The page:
Denial of Service (DoS) and Distributed Denial of Service (DDoS) attacks are when a remote host floods a specific port with more traffic then it and the system can handle. DDoS utilizes multiple remote hosts all pointing their requests at one machine. The host becomes so busy that it cannot deal with any other requests from remote host or even local hosts. Since it cannot service any other request, it is effectively taken off the network. For example, if you run a web server, a remote host floods your Mac with so many requests that it can’t serve each request. Over a period of time this usually ends up crashing either the application or operating system.

What can be done to thwart attacks and intruders?

There are ways to prevent attacks and intruders. One of the better ways is a tool that Corporations and universities routinely use; firewalls. Firewalls help prevent and log network access. There are two main packages for the Mac OS. NetBarrier and DoorStop. Recently I have looked at both packages. While my home connection is ISDN, I reconfigured my network at home so I installed the security packages on my main machine and tried some tests against them with a PowerBook and Linux box (see figure two). The PowerBook and Linux box represent the Internet in this scenario.



If you are looking for simple setup and functionality, look at the DoorStop package. It is straight forward in both setup and configuration. If you want further control over the configuration of and reporting, try NetBarrier.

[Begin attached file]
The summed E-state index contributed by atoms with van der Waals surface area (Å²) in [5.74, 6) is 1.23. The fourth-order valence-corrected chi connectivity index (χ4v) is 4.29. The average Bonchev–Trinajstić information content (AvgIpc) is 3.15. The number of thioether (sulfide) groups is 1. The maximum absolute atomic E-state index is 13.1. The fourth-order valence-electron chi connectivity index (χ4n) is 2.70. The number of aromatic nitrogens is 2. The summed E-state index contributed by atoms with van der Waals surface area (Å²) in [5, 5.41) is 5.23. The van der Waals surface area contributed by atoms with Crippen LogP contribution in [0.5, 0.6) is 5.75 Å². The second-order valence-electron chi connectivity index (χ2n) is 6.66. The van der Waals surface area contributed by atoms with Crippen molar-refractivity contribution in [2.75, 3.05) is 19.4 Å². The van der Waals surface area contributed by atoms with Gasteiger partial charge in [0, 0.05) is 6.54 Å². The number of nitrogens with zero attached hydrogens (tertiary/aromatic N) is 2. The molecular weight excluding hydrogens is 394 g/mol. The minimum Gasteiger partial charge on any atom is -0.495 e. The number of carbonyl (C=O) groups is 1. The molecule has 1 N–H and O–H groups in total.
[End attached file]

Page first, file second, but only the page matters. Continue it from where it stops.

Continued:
Both packages provide basic functionality with the ability to block specific packets from reaching your Mac. NetBarrier seems to have greater control over what can be blocked and the control you have over the application.

Out of the box, the biggest concern with the Mac OS is AppleShare. While a great way to share files with other people, precautions must be taken or you can leave yourself in harms way. Make sure that you don’t have guest access turned on. Instead of guest access, use individual logins. If multiple people need access to an area, setup a group they can use. Check this under the File Sharing Control Panel. Check that all accounts have passwords assigned to them. If any accounts don’t have passwords, either disable the account, or assign a password to it.

If you run any Internet services, such as HTTP (web), FTP, Telnet, mail, etc. on your Mac, you need to take extra care. While these extra services may be necessary for your configuration, they also provide the outside with additional ways in. Many package work to provide security options. Time and testing must be used to secure the services.

Logs can provide a wonderful source of information when looking for signs of attacks. Know what services are keeping logs are review them on a weekly basis. (Also if all looks normal, then you may consider deleting the log. They can grow in size quickly) Look for repeated login attempts from unknown domains, remove all guest accounts. If you use mail, make sure that any relay options are turned off. These systems are used by spammers and blackballed by system administrators worldwide.

Enjoy your high-speed connection. Just be aware of what is possible and the possible consequences. While the chances may be small that it could happen to you, never say never. A little time and education can help greatly in the long run.

Peter N. Hein of Wright State University – Macintosh Software Specialist II.